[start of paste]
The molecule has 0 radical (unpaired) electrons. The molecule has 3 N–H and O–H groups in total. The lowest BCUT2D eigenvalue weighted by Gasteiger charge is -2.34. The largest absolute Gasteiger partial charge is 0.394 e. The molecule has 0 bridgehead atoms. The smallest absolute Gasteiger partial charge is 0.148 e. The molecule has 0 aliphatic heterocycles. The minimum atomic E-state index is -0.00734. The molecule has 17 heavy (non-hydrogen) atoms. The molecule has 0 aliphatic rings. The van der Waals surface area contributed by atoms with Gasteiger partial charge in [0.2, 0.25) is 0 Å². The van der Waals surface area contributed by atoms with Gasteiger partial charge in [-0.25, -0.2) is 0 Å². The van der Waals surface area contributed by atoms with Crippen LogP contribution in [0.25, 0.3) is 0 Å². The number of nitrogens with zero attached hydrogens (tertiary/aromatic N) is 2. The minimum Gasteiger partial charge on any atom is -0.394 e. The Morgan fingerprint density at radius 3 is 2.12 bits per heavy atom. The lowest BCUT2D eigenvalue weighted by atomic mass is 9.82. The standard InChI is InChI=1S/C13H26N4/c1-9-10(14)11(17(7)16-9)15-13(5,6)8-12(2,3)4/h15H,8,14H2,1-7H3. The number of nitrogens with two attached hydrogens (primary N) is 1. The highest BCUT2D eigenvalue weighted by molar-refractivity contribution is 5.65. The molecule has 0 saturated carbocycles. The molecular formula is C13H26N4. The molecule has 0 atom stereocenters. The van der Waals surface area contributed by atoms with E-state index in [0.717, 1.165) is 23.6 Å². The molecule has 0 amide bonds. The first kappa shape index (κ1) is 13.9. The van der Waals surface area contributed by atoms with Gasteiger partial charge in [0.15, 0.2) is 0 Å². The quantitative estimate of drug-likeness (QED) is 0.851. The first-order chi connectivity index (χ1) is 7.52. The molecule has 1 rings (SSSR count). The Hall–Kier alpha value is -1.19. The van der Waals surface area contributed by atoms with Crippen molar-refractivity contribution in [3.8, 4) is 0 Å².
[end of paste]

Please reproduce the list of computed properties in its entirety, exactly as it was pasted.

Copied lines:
The molecule has 0 radical (unpaired) electrons. The molecule has 3 N–H and O–H groups in total. The lowest BCUT2D eigenvalue weighted by Gasteiger charge is -2.34. The largest absolute Gasteiger partial charge is 0.394 e. The molecule has 0 bridgehead atoms. The smallest absolute Gasteiger partial charge is 0.148 e. The molecule has 0 aliphatic heterocycles. The minimum atomic E-state index is -0.00734. The molecule has 17 heavy (non-hydrogen) atoms. The molecule has 0 aliphatic rings. The van der Waals surface area contributed by atoms with Gasteiger partial charge in [0.2, 0.25) is 0 Å². The van der Waals surface area contributed by atoms with Gasteiger partial charge in [-0.25, -0.2) is 0 Å². The van der Waals surface area contributed by atoms with Crippen LogP contribution in [0.25, 0.3) is 0 Å². The number of nitrogens with zero attached hydrogens (tertiary/aromatic N) is 2. The minimum Gasteiger partial charge on any atom is -0.394 e. The Morgan fingerprint density at radius 3 is 2.12 bits per heavy atom. The lowest BCUT2D eigenvalue weighted by atomic mass is 9.82. The standard InChI is InChI=1S/C13H26N4/c1-9-10(14)11(17(7)16-9)15-13(5,6)8-12(2,3)4/h15H,8,14H2,1-7H3. The number of nitrogens with two attached hydrogens (primary N) is 1. The highest BCUT2D eigenvalue weighted by molar-refractivity contribution is 5.65. The molecule has 0 saturated carbocycles. The molecular formula is C13H26N4. The molecule has 0 atom stereocenters. The van der Waals surface area contributed by atoms with E-state index in [0.717, 1.165) is 23.6 Å². The molecule has 0 amide bonds. The first kappa shape index (κ1) is 13.9. The van der Waals surface area contributed by atoms with Gasteiger partial charge in [0.15, 0.2) is 0 Å². The quantitative estimate of drug-likeness (QED) is 0.851. The first-order chi connectivity index (χ1) is 7.52. The molecule has 1 rings (SSSR count). The Hall–Kier alpha value is -1.19. The van der Waals surface area contributed by atoms with Crippen molar-refractivity contribution in [3.8, 4) is 0 Å².